A Sail Away Offshore Cruising Boat For Less Than US$100,000—Decks, Hulls and SS Fittings

A classically fastened teak deck, in this case in fair condition.

[In Part 1 Colin provided general advice on how to decide if a refit of this magnitude is a path each of us should tread, and some preliminary things to settle before we even look for a boat.

So now that we have decided to focus on boats that have been well taken care of and not butchered by inept amateurs, we still need to be realistic about  potential flaws in materials and construction.

To that end, Colin turns his attention to seven construction areas where problems can turn a refit into a horror show we definitely don't want to star in.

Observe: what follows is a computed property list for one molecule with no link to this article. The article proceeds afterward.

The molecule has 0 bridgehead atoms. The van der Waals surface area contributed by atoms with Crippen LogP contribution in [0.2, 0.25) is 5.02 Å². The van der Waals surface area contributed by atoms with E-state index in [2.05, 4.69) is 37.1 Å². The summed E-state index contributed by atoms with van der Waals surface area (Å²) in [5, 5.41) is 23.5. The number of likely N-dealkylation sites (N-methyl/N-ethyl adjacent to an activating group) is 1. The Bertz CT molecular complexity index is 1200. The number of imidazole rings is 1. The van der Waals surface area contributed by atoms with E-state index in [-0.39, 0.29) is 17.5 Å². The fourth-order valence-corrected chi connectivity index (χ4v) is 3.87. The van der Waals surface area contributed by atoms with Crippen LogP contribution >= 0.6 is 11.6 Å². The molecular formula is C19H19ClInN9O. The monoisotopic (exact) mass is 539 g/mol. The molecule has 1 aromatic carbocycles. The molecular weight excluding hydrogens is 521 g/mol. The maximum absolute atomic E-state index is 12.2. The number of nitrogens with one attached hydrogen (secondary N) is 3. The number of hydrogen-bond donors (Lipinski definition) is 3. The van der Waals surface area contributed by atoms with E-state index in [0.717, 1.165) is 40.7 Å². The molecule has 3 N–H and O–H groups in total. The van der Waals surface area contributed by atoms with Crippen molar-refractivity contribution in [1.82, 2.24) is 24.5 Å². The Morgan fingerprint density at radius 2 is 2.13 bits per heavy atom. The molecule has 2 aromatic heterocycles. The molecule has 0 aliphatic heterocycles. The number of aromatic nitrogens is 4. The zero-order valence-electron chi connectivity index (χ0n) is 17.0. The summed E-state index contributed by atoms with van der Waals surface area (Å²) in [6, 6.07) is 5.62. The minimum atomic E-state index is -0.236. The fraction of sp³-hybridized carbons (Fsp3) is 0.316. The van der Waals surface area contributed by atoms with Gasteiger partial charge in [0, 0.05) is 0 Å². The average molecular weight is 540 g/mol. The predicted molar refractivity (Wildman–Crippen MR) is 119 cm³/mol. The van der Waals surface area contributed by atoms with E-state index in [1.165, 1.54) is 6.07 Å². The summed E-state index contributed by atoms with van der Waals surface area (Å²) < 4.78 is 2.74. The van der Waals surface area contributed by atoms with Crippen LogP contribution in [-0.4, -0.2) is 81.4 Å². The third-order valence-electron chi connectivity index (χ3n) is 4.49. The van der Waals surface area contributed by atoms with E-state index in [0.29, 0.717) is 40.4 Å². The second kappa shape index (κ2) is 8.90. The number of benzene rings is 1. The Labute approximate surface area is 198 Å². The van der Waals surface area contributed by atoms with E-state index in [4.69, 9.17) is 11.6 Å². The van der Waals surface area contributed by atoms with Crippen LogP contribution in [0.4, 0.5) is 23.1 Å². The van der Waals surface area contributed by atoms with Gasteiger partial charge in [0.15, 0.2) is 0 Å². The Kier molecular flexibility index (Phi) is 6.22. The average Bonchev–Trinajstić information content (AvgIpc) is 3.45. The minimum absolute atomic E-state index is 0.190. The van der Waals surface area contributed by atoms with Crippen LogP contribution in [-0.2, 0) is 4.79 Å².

Over to Colin.]

None of these problems might have caused any concerns in the early years of the boat’s life, but now (at say, 30-40 years of age) will all have to be rigorously inspected and, if necessary, repaired or replaced.

Many simply can’t be judged until in-depth examination has been carried out, but there are often tell-tale signs that can give you a fair idea of what you are up against.

Let’s take a look these areas in detail:

Colin, European Correspondent here at AAC, is a deeply experienced offshore sailor who holds a Yachtmaster licence, and a gifted photographer and talented writer who has added a whole new dimension to Attainable Adventure Cruising. In addition, since Colin and Louise are from England and had their OVNI 435, Pèlerin built in France, they bring a European perspective to our site. You can read more about Colin and Louise and their business at their website.

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